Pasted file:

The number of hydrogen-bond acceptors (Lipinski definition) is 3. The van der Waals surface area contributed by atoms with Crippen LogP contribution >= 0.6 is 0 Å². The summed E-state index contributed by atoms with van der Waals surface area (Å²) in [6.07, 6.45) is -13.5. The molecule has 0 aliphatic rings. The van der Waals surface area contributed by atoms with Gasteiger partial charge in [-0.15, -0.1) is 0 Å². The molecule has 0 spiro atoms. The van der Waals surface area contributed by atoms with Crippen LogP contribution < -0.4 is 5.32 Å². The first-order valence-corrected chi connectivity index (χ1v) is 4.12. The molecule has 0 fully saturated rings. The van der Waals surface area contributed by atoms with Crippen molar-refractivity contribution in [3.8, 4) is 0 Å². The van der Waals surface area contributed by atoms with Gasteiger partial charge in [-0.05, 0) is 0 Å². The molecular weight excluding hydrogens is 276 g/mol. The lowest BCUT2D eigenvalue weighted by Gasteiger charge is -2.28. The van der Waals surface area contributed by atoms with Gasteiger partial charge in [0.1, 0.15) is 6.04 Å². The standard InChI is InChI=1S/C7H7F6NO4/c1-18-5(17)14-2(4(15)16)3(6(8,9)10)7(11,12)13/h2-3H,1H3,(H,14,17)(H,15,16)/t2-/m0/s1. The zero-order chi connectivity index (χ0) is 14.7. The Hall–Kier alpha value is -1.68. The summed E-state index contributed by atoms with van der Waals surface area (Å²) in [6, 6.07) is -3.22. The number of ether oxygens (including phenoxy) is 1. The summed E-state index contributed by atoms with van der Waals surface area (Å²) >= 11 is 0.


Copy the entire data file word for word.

The number of hydrogen-bond acceptors (Lipinski definition) is 3. The van der Waals surface area contributed by atoms with Crippen LogP contribution >= 0.6 is 0 Å². The summed E-state index contributed by atoms with van der Waals surface area (Å²) in [6.07, 6.45) is -13.5. The molecule has 0 aliphatic rings. The van der Waals surface area contributed by atoms with Gasteiger partial charge in [-0.15, -0.1) is 0 Å². The molecule has 0 spiro atoms. The van der Waals surface area contributed by atoms with Crippen LogP contribution < -0.4 is 5.32 Å². The first-order valence-corrected chi connectivity index (χ1v) is 4.12. The molecule has 0 fully saturated rings. The van der Waals surface area contributed by atoms with Crippen molar-refractivity contribution in [3.8, 4) is 0 Å². The van der Waals surface area contributed by atoms with Gasteiger partial charge in [-0.05, 0) is 0 Å². The molecular weight excluding hydrogens is 276 g/mol. The lowest BCUT2D eigenvalue weighted by Gasteiger charge is -2.28. The van der Waals surface area contributed by atoms with Gasteiger partial charge in [0.1, 0.15) is 6.04 Å². The standard InChI is InChI=1S/C7H7F6NO4/c1-18-5(17)14-2(4(15)16)3(6(8,9)10)7(11,12)13/h2-3H,1H3,(H,14,17)(H,15,16)/t2-/m0/s1. The zero-order chi connectivity index (χ0) is 14.7. The Hall–Kier alpha value is -1.68. The summed E-state index contributed by atoms with van der Waals surface area (Å²) in [6, 6.07) is -3.22. The number of ether oxygens (including phenoxy) is 1. The summed E-state index contributed by atoms with van der Waals surface area (Å²) >= 11 is 0.